Inside The NSA~Americas Cyber Secrets
NSA Whistleblower Exposes Obama’s Dragnet
AT&T whistleblower against immunity for Bush spy program-1/2
AT&T Whistleblower Urges Against Immunity for Telecoms in Bush Spy Program
The Senate is expected to vote on a controversial measure to amend the Foreign Intelligence Surveillance Act tomorrow. The legislation would rewrite the nation’s surveillance laws and authorize the National Security Agency’s secret program of warrantless wiretapping. We speak with Mark Klein, a technician with AT&T for over twenty-two years. In 2006 Klein leaked internal AT&T documents that revealed the company had set up a secret room in its San Francisco office to give the National Security Agency access to its fiber optic internet cables.
AT&T whistleblower against immunity for Bush spy program-2/2
Enemy Of The State 1998 (1080p) (Full movie)
Background Articles and Videos
Stellar Wind was the open secret code name for four surveillance programs by the United States National Security Agency (NSA) during the presidency of George W. Bush and revealed by Thomas Tamm to The New York Times reporters James Risen and Eric Lichtblau. The operation was approved by President George W. Bush shortly after the September 11 attacks in 2001. Stellar Wind was succeeded during the presidency of Barack Obama by four major lines of intelligence collection in the territorial United States, together capable of spanning the full range of modern telecommunications.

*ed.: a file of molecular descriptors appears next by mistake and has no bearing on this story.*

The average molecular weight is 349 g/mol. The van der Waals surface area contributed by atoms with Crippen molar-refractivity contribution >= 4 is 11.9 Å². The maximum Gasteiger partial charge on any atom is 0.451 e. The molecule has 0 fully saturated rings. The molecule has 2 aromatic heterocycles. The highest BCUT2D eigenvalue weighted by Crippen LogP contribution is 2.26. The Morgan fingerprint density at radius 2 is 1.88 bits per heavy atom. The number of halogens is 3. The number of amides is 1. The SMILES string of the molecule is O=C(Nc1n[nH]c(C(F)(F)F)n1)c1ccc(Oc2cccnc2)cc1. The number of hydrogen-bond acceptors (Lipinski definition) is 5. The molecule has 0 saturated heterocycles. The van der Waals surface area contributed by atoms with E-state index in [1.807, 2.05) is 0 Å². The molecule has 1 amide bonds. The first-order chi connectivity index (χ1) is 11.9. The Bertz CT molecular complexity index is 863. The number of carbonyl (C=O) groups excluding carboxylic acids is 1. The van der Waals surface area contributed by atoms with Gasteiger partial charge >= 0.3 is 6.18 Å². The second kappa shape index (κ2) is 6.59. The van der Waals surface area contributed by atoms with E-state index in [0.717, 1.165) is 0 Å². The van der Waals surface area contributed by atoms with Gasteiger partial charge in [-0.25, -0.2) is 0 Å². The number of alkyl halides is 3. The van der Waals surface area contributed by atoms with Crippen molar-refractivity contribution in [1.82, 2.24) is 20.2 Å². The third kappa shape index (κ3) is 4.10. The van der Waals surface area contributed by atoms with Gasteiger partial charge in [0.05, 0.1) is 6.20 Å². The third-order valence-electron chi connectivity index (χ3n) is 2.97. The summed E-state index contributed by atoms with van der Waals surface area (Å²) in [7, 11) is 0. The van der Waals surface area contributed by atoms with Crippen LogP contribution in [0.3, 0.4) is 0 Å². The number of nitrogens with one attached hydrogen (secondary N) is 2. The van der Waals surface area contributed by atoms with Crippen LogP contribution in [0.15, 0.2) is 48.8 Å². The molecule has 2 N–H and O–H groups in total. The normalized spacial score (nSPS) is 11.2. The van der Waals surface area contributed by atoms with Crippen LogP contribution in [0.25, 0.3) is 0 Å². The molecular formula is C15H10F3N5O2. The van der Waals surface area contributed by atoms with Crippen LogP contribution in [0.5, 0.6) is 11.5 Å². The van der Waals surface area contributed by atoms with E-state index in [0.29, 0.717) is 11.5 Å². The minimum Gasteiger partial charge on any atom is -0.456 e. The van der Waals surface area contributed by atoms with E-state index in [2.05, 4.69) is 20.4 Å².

The program’s activities involved data mining of a large database of the communications of American citizens, including e-mail communications, phone conversations, financial transactions, and Internet activity. William Binney, a retired Technical Leader with the NSA, discussed some of the architectural and operational elements of the program at the 2012 Chaos Communication Congress.
There were internal disputes within the Justice Department about the legality of the program, because data are collected for large numbers of people, not just the subjects of Foreign Intelligence Surveillance Act (FISA) warrants.
During the Bush Administration, the Stellar Wind cases were referred to by FBI agents as “pizza cases” because many seemingly suspicious cases turned out to be food takeout orders. According to Mueller, approximately 99 percent of the cases led nowhere, but “it’s that other 1% that we’ve got to be concerned about”. One of the known uses of these data were the creation of suspicious activity reports, or “SARS”, about people suspected of terrorist activities. It was one of these reports that revealed former New York governor Eliot Spitzer’s use of prostitutes, even though he was not suspected of terrorist activities.
In March 2012 Wired magazine published “The NSA Is Building the Country’s Biggest Spy Center (Watch What You Say)” talking about a vast new NSA facility in Utah and says “For the first time, a former NSA official has gone on the record to describe the program, codenamed Stellar Wind, in detail,” naming the official William Binney, a former NSA code breaker. Binney went on to say that the NSA had highly secured rooms that tap into major switches, and satellite communications at both AT&T and Verizon. The article suggested that the otherwise dispatched Stellar Wind is actually an active program.
PRISM is a clandestine national security electronic surveillance program operated by the United States National Security Agency (NSA) since 2007.[Notes 1]PRISM is a government codename for a data collection effort known officially as US-984XN. It is operated under the supervision of the United States Foreign Intelligence Surveillance Court pursuant to the Foreign Intelligence Surveillance Act (FISA). The existence of the program was leaked by NSA contractor Edward Snowden and published by The Guardian and The Washington Post on June 6, 2013.